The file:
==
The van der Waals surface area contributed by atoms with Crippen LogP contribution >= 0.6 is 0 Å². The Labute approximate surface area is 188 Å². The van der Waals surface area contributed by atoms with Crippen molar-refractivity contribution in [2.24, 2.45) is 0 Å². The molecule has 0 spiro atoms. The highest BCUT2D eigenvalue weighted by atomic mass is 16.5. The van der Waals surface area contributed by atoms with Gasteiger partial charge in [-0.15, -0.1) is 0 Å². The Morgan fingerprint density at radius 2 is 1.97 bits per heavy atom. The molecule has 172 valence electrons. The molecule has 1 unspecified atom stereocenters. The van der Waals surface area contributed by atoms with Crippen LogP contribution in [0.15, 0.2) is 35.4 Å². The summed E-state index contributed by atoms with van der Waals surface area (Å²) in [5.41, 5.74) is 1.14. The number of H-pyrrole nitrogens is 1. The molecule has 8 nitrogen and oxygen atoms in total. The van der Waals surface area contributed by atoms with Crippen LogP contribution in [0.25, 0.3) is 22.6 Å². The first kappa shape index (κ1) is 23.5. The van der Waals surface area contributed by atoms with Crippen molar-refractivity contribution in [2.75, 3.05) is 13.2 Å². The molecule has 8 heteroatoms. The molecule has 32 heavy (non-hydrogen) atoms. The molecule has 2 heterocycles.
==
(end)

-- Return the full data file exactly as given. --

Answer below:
The van der Waals surface area contributed by atoms with Crippen LogP contribution >= 0.6 is 0 Å². The Labute approximate surface area is 188 Å². The van der Waals surface area contributed by atoms with Crippen molar-refractivity contribution in [2.24, 2.45) is 0 Å². The molecule has 0 spiro atoms. The highest BCUT2D eigenvalue weighted by atomic mass is 16.5. The van der Waals surface area contributed by atoms with Gasteiger partial charge in [-0.15, -0.1) is 0 Å². The Morgan fingerprint density at radius 2 is 1.97 bits per heavy atom. The molecule has 172 valence electrons. The molecule has 1 unspecified atom stereocenters. The van der Waals surface area contributed by atoms with Crippen LogP contribution in [0.15, 0.2) is 35.4 Å². The summed E-state index contributed by atoms with van der Waals surface area (Å²) in [5.41, 5.74) is 1.14. The number of H-pyrrole nitrogens is 1. The molecule has 8 nitrogen and oxygen atoms in total. The van der Waals surface area contributed by atoms with Crippen LogP contribution in [0.25, 0.3) is 22.6 Å². The first kappa shape index (κ1) is 23.5. The van der Waals surface area contributed by atoms with Crippen molar-refractivity contribution in [2.75, 3.05) is 13.2 Å². The molecule has 8 heteroatoms. The molecule has 32 heavy (non-hydrogen) atoms. The molecule has 2 heterocycles.